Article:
Finally, I saw my opportunity to see and feel the Atlantic Ocean for the first time in my life.  I hung a right on highway 521 to U.S. Route 17, aka The Georgetown Highway.  I passed through Greeleyville, Andrews, and Georgetown before continuing north to Myrtle Beach, South Carolina.

Georgetown, South Carolina

Stretching my legs in Georgetown.

The smell of rotten eggs increased and I wondered what could possibly cause such a smell.  Highway 17 merged onto 501, “King’s Highway.”  I turned right onto 10th Street and came to a dead end at the beach.  The bike died.

I pushed the “Green Machine” from Mr. Joe White Avenue (formerly 10th Street) which was named after a man, his bike, and his smile.  I continued to wheel it across N. Ocean Street to the Golden Villa Motel.  I went in and asked the clerk for a room.  There was no room at the inn.  I asked for permission to park for an hour while I tried to figure out what was wrong with the motorcycle.  He declined.  I pushed the bike to a metered parking lot down the street, removed the luggage and dug for tools to probe and troubleshoot.

The sun was setting over a South Carolina skyline.  For the first time in my life, I saw an ocean sunset without the horizon being the emphasis, and that was okay.  It made me look forward to the sunrise, hopefully from my tent on the beach.

With a little daylight left, I continued to tinker with the bike to see if I could find the problem.  When I uncovered the battery, I discovered the source of the sulfuric odor.  The battery was fried!  The realization that I was not going to resolve the mechanical issue set in; I walked away from the bike down a newly installed boardwalk, and made a couple calls while I scoped a spot to set up the tent.  That is, until I learned that it is a federal offense to camp on the beach.  I walked down to the water, pulled Carrie’s rock out of my pocket, and dunked it in the Atlantic as I dialed my phone.

My first call was to Carrie.  She’s such an awesome girlfriend and a prayer warrior.  She made me smile about my situation.  My second call was to check in with my family back in Seattle.  I wondered what it was like on the other end to hear, “I’m broken down on the other side of  the country and really happy about it.”  My third call was for a tow truck.

Thank God, I had purchased AAA’s RV package for roadside assistance just prior to beginning these “S-Miles Across America!”  The dispatcher said that the driver would get to me within the hour.  It was two-and-a-half, but what did I care?  I was at the beach; it was warm and balmy; there were tons of happy people around; and I was in heaven!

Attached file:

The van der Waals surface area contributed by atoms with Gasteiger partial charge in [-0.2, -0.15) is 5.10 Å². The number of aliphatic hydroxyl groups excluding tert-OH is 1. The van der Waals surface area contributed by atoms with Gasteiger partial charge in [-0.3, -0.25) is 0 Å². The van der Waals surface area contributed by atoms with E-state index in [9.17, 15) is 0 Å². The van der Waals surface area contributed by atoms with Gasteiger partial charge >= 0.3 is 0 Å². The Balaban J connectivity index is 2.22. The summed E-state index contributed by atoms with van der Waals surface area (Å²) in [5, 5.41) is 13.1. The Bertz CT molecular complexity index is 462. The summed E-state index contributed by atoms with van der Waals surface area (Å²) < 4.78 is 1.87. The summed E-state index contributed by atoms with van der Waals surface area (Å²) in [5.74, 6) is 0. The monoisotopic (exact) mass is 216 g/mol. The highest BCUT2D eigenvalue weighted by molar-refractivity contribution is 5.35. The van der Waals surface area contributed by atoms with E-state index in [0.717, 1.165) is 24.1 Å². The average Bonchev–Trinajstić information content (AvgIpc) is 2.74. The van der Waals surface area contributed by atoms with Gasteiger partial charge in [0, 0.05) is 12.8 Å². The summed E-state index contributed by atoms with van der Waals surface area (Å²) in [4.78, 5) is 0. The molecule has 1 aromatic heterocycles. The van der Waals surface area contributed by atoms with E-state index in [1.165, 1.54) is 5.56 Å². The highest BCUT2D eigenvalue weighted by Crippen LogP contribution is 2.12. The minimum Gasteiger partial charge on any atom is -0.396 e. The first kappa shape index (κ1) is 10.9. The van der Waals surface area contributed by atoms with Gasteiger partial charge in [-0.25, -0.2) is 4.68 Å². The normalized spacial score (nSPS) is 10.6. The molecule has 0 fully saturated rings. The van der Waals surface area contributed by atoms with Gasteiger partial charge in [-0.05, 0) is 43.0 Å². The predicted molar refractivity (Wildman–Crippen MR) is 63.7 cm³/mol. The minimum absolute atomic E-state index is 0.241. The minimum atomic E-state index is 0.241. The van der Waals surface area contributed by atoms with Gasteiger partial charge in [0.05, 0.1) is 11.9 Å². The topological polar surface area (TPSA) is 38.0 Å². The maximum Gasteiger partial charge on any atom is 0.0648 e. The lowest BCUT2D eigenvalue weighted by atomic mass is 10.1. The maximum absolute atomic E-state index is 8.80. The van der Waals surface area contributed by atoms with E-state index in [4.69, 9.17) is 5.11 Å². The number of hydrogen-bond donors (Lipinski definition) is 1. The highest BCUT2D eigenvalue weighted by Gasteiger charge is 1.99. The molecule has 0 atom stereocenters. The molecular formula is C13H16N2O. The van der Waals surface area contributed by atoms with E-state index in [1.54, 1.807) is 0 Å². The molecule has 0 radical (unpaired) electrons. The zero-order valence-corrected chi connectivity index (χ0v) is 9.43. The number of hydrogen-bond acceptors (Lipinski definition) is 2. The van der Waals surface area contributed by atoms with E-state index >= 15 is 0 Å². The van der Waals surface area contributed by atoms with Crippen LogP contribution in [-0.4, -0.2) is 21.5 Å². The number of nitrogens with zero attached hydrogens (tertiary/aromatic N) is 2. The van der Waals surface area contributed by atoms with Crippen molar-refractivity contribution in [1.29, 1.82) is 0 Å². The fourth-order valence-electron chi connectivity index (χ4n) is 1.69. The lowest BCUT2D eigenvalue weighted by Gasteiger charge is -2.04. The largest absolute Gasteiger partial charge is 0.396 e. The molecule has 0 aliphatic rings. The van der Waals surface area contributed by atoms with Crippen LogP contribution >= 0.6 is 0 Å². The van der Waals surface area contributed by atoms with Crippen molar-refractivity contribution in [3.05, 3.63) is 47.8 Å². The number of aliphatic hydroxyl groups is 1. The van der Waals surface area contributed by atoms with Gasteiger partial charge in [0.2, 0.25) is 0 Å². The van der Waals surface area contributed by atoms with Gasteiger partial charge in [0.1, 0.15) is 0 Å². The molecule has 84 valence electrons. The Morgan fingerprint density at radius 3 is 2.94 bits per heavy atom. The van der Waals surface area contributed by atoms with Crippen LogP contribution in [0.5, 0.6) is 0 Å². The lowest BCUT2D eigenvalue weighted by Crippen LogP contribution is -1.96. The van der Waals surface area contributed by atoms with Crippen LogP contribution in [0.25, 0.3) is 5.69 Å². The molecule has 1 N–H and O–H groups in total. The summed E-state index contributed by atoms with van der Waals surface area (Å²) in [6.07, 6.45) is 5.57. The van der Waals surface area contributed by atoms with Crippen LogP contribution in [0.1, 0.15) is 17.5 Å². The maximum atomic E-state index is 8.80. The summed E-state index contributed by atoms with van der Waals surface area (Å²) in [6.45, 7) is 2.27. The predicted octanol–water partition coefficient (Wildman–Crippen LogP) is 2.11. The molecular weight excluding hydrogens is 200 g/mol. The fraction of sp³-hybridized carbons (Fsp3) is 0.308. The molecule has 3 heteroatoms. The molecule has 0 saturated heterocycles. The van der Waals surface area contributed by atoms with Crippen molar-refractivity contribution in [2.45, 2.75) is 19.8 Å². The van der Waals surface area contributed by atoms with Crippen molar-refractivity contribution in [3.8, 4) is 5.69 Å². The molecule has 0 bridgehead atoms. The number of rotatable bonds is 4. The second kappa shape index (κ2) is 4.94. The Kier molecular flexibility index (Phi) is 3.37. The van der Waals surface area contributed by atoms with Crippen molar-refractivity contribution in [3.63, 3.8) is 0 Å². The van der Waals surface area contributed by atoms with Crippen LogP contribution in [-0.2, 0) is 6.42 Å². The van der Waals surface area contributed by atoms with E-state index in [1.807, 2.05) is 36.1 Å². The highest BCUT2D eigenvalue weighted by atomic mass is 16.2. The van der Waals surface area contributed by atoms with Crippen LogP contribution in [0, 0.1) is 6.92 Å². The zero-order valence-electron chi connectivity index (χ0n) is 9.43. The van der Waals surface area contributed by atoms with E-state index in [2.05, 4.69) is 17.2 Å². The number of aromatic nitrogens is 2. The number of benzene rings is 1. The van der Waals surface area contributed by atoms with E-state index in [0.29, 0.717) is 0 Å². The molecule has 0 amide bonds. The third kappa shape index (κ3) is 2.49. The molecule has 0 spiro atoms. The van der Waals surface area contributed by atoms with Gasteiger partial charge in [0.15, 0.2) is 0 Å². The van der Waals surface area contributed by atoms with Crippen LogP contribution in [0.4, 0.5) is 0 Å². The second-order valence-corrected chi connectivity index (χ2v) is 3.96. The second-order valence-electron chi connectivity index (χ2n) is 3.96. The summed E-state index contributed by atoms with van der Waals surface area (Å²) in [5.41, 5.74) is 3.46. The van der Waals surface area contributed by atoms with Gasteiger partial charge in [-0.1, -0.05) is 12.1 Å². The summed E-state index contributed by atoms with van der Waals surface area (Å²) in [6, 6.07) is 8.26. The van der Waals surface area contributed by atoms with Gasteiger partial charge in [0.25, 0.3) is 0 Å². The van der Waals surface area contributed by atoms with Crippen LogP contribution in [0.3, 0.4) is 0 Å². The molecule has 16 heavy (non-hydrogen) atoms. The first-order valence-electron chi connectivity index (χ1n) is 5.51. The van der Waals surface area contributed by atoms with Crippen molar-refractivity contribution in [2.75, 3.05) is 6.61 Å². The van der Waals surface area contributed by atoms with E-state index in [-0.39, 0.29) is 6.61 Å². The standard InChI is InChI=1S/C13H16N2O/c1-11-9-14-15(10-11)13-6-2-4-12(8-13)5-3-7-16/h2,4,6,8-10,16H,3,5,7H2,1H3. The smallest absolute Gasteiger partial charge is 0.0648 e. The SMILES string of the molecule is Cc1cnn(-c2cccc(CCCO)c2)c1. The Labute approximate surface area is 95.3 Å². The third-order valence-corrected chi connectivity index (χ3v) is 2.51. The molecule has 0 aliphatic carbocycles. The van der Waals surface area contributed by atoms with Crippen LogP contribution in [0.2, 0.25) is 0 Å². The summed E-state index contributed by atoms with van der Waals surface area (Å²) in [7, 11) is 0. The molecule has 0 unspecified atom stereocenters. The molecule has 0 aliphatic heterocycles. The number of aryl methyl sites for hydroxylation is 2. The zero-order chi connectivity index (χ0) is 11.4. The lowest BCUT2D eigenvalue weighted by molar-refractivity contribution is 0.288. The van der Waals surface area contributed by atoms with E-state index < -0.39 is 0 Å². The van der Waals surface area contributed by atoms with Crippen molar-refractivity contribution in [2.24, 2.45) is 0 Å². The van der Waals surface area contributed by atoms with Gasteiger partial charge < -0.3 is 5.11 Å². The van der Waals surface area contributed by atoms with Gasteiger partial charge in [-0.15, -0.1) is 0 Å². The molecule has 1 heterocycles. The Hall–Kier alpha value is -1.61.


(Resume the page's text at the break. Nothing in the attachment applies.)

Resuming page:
While Dave quickly and methodically loaded the ZRX onto his flatbed tow truck, I continued to watch and listen as thrill seekers shot skyward on the Sling Shot across the street.  I asked Dave how he liked working on this strip and he replied, “Its hard work especially during bike week, but my job makes me happy.”

He gave me a lift to the Kawasaki shop.

Fourteen miles northwest, in Conway, South Carolina, RED-LINE Powersports sat back 100 yards from Highway 501.  It was after 10 p.m.; I was getting tired, but more than that, I was hungry.

I pulled the gear off of the bike and looked for the best place to stow my stuff while I went to hunt for food.  To the right of the chain-linked gate, the fluorescent lights illuminated the side of the motorcycle sales center.  To the left, there was a grassy corral where a dozen wave-runners rested.  I threw the bags and tent over the three-foot, hand-split wood fence.  I ducked between the rails and carried everything to the middle of jet-ski circle and pitched the tent.  I strategically placed it to look as if it were a part of the display.  I stowed the stuff inside and walked a half mile to Buffalo Wild Wings.

Another extraordinary karaoke effort was being made by the locals at the open-mic.  I “bellied-up,” had another burger and brew before sauntering back to the nylon dome for “lights-out.”

I woke just before sunrise, broke camp, and took the battery to the Auto Zone, a block away passing the “Grand Strand” Nissan Dealer and the Pancake House.  Sure enough, the guys at the Auto Zone confirmed the fried battery.  I bought a new one and was told that it requires a 24-hour charge – they don’t come “ready-to-ride.”  The clerk began to charge it immediately, and I left to grab a stack of short cakes.  When the Kawi shop opened, I got them started on a new chain.

"Grand Strand?" There's a smile down there somewhere!

A gentleman was picking up his wave-runner and overheard that I wanted to kill my time at the beach.  He was too kind and offered me a ride.

As I relaxed on Myrtle Beach, I received a call from a friend and past client of mine.  He told me that he and his wife wanted to look at a new home.  I got hold of an outstanding agent in my home office and they all went shopping.

This was the third real estate call that I received in 24 hours and I was feeling anxious about getting back to work . . . for a minute.  Then the waves and vacationers quickly helped me to chill.  After all, I had help on the ground in Seattle, a bike in the shop, and a special delivery still many miles ahead of me.